The Hours of Jeanne d’Evreux, Queen of France, is a famous medieval illuminated manuscript created around the year 1324-1328. Currently housed in the collection of the Metropolitan Museum of Art in New York City, on display at the Cloisters, the manuscript is considered one of the most exquisite examples of Late Gothic manuscript illumination. It was probably commissioned for Jeanne d’Evreux, by her husband, King Charles IV of France, between the date of their marriage in 1325 and his death three years later.
At first glance, this tiny prayer book, the size of each vellum folio is 9.2 x 6.2 cm, with not a trace of gold, might seem an unlikely possession for a queen of France. The Hours of Jeanne d’Evreux, however, offers much more than meets the eye. This manuscript consists of 209 folios, containing not only twenty-five full-page paintings featuring depictions of significant moments from the Infancy and Passion of Christ, but also scenes portraying the life of Saint Louis, a notable ancestor of Queen Jeanne. Additionally, the margins of the manuscript are adorned with an astonishing array of nearly 700 illustrations. These illustrations vividly portray a diverse tapestry of medieval Parisian society, including bishops, beggars, street dancers, maidens, and musicians. Furthermore, interspersed among these depictions are whimsical creatures from the realm of pure fantasy, such as apes, rabbits, dogs, and other enigmatic beings. The combination of meticulously crafted religious imagery and glimpses into the vibrant urban life of medieval Paris makes The Hours of Jeanne d’Evreux an extraordinary testament to the artistic and cultural milieu of the time. https://www.metmuseum.org/art/collection/search/470309
While there is no positive proof establishing the identity of the artist behind the Cloisters manuscript, three extraordinary documents, Jeanne d’Evreux’s will, King Charles V’s inventory of treasures, and the successive 1401 and 1406 inventories of the collection of Jean, Duc de Berry, led scholars to accept Jean Pucelle as the artistic genius behind the manuscript’s illuminations.
Jean Pucelle was a fine Parisian manuscript illuminator of impeccable taste and refined elegance. He was a great innovator, introducing the art of Giotto and Ducio to Northern Europe. He had the ability to present sculpturally modeled figures, capture psychological expressions, and convey human emotions. Finally, Pucelle was the artist who presented ideas such as the use of naturalistic settings and narrative continuity within his miniatures.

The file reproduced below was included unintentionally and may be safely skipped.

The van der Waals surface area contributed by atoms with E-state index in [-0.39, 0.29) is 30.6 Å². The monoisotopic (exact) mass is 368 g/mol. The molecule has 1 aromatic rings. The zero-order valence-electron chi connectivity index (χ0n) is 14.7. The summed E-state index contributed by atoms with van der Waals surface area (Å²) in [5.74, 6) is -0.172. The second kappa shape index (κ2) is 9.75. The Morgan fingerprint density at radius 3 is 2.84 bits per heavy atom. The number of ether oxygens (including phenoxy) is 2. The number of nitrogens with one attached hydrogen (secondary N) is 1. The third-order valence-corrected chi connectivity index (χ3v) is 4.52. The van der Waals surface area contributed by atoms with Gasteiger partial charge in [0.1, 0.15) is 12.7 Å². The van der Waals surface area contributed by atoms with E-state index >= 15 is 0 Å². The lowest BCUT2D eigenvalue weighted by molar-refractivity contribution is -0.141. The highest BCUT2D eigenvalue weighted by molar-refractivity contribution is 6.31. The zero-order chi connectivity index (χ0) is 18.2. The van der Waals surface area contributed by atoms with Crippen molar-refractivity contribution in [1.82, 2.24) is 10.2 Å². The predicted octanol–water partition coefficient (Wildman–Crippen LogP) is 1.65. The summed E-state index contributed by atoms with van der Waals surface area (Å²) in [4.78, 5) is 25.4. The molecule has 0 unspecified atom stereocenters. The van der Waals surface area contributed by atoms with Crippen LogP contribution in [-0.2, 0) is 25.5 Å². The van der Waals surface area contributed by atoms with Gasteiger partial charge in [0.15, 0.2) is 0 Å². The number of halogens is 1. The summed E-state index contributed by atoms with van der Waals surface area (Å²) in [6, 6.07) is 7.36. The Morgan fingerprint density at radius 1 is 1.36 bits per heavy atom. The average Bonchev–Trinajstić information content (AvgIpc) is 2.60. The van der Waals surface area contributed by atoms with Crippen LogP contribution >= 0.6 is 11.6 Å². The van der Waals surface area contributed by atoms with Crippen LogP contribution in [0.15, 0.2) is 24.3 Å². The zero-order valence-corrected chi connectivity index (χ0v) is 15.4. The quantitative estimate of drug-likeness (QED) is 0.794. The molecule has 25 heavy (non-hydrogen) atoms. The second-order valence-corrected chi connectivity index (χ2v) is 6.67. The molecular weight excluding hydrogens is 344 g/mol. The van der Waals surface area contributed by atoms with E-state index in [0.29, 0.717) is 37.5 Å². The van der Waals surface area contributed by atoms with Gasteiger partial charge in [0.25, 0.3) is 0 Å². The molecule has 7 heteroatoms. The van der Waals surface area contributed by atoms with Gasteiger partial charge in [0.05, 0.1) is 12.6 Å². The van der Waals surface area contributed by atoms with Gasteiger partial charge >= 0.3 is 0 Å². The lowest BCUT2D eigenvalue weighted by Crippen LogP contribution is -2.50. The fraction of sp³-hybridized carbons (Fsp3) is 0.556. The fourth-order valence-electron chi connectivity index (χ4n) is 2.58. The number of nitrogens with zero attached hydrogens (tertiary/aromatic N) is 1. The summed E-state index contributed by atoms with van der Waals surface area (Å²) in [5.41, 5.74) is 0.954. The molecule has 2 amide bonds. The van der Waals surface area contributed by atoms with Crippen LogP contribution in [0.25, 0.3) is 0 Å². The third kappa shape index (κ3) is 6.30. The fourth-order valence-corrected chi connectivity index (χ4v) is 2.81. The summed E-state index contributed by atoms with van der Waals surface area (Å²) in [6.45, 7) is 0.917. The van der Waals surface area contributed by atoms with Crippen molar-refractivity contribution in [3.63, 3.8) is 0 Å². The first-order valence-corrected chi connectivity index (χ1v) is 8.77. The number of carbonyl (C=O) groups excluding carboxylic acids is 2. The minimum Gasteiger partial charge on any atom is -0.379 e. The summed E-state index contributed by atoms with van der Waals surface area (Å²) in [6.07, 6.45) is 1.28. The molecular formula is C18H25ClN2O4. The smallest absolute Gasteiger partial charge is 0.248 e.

His name became synonymous with exceptional craftsmanship and artistic excellence, but much of his life remains shrouded in mystery. However, his surviving works serve as a testament to his profound impact on the art of illumination during the medieval period, earning him a well-deserved place among the great masters of the era.
The illuminated manuscript of Jeanne d’Evreux in the Cloisters is a Book of Hours, that is, a devotional and instructional book that was popular in Western Europe during the Middle Ages. It was primarily used by laypeople, particularly wealthy individuals, for personal prayer and devotion. It was essentially a private prayer book, containing a collection of prayers, psalms, hymns, and other religious texts, often accompanied by illustrations. It was called a “Book of Hours” because it typically included a series of prayers that were meant to be recited at specific times throughout the day, corresponding to the canonical hours of the liturgical day.
The book usually began with a calendar, which listed important feast days and saints’ days. It would then include various sections, such as the Hours of the Virgin Mary, the Office of the Dead, and other prayers dedicated to specific saints or events. Each section would contain specific prayers, psalms, and readings associated with the particular devotion.
The decoration for the Calendar page in Books of Hours can vary depending on the specific manuscript and the artistic style of the time. For The Hours of Jeanne d’Evreux, Pucelle employed scenes depicting the agricultural activities commonly carried out each month of the year, such as plowing, sowing seeds, or tending to crops, along with scenes of the countryside, fields, or farms. For the Month of September, the artist chose to depict the labor of harvesting or tending to the vineyards. Pucelle’s page shows workers engaged in grape harvesting and winemaking activities, such as picking grapes, stomping on them, and hungrily tasting the fruits of their labour.
What I like most is how the illuminations created for the Hours of Jeanne d’Evreux employ a diverse range of artistic techniques. One of them is the grisaille technique, described as de blanc et noir in French, which involves using shades of gray created through hatching and cross-hatching. Grisaille, however, is not enough for Jean Pucelle. He wants to introduce vibrant colours, so along with grisaille, he adds tempera paints as well. The combination of these two techniques, known as “camaïeu gris,” results in a harmonious interplay of grayscale and color. The application of grisaille and the skillful use of tempera bring forth a visually captivating effect, enhancing the overall aesthetic appeal of the manuscript.
Overall, the Hours of Jeanne d’Evreux is not only a masterpiece of medieval art, characterized by its elegant figures, attention to detail, and a fusion of naturalistic and stylized elements. It is a valuable historical artifact as well, providing insight into the artistic, cultural, and religious practices of the French royal court during the 14th century.
Its delicate illuminations and meticulous craftsmanship make it a treasured example of medieval book art, and it continues to inspire and captivate viewers to this day.
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